The vaunted live music venue has done the seemingly impossible: turned 10 in modern Beijing Read More
Beijing indietronica trio Nocturnes have officially hit it big. They received 2 million streams on Spotify in 2021, signed to powerhouse Chinese label Modern Sky’s sublabel Watermade, and, at the bar after a recent show, a concertgoer told guitarist David Carey she was there with her 15-year-old son, chaperoning his first-ever date night.
As Carey recalled the charming interaction during a Zoom interview, singer Weidu “Leslie” Liu chuckled while drummer Yutong “Rainy” Chen exclaimed, somehow both sarcastically and sincerely: “So romantic!”
Kidding aside, the trio has been steadily rising in popularity, just as the music scene around them undergoes equally dramatic shifts..
“I have no idea why the songs are suddenly so much more popular than before, but I’ll take it,” says Carey, an Irish expat who has kicked around Beijing’s music scene since 2015.
But the numbers feel abstract and difficult to digest for the frequently droll yet humble Carey, especially compared to another digital milestone: a recent notification from Apple Music that someone Shazamed a Nocturnes song in Tel Aviv, Israel.
“Not only is it playing somewhere and had people listening, but also someone cared enough to find out who the artist was!” Carey says of the breakthrough.
Carey and Leslie formed Nocturnes as a duo and gained a dedicated following with their debut 2017 LP Lines Written In Code.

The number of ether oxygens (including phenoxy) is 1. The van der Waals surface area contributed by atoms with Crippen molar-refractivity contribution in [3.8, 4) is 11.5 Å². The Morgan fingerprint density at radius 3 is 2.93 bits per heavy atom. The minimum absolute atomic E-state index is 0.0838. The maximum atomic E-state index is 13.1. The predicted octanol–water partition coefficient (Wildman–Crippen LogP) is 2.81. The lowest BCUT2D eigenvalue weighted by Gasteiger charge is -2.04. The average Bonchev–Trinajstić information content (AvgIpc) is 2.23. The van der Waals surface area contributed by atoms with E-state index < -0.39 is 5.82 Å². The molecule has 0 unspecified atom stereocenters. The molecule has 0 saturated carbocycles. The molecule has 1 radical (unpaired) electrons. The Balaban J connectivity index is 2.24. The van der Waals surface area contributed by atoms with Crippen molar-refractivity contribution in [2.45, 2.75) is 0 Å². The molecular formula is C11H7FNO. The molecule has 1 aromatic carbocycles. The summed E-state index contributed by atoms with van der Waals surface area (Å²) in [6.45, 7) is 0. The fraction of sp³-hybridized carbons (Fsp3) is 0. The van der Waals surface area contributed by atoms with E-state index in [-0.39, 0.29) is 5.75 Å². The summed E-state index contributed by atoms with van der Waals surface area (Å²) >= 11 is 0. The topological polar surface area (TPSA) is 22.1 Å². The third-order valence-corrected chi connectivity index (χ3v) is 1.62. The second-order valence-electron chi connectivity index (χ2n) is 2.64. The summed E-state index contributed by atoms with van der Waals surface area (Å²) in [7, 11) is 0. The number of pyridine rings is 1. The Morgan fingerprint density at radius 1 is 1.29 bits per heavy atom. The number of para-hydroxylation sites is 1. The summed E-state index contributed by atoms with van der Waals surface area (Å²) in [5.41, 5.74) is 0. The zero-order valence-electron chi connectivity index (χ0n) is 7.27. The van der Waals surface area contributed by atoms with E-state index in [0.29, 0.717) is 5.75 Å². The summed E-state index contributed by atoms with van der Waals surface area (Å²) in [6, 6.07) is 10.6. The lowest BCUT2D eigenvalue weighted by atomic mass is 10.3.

Because of their electronic- and R&B-inflected intricacy, Carey’s séance-in-the-circuit-board guitar pedal effects are all the more impressive, both on stage and in recordings.
The complexity of this technique was evident in Nocturnes’ opening set for indie-pop darling Japanese Breakfast during the Beijing stop of her 2017 tour.
Leslie’s smoldering, slow-burn vocals, meanwhile, are the perfect foil to Carey’s playing. As she puts it, “I found it easy to come up with melodies and lyrics based on his music from the very start.”
Her ambiguous-yet-conversational lyricism evokes the potency of seemingly everyday memories and their unexpected reservoirs of emotion.
It’s as effective and no-nonsense a vocal style as her on-stage and in-person demeanor. When interviewed about government interference leading to a canceled gig circa the Lines Written In Code release, for instance, she succinctly comments: “It’s pretty shit.”
Beyond his work in Nocturnes, Carey is deeply involved in Beijing’s music scene — not only through playing and collaborating with other musicians but also by launching a lo-fi, DIY label called nugget records back in 2019. Perhaps more importantly for the local music scene, he co-founded a space for musicians to perform, which also doubles as a bar and cafe, while adjoining a recording studio called nugget sounds.
As ongoing business license issues, zoning crackdowns, and rent hikes forced several music venues to shut down in the once-thriving Beijing gig hub Gulou and its neighboring hutongs (traditional alleys), Carey partnered with friend and colleague Jen Rao to open a spot of their own in the area called nugget (stylized in lower case).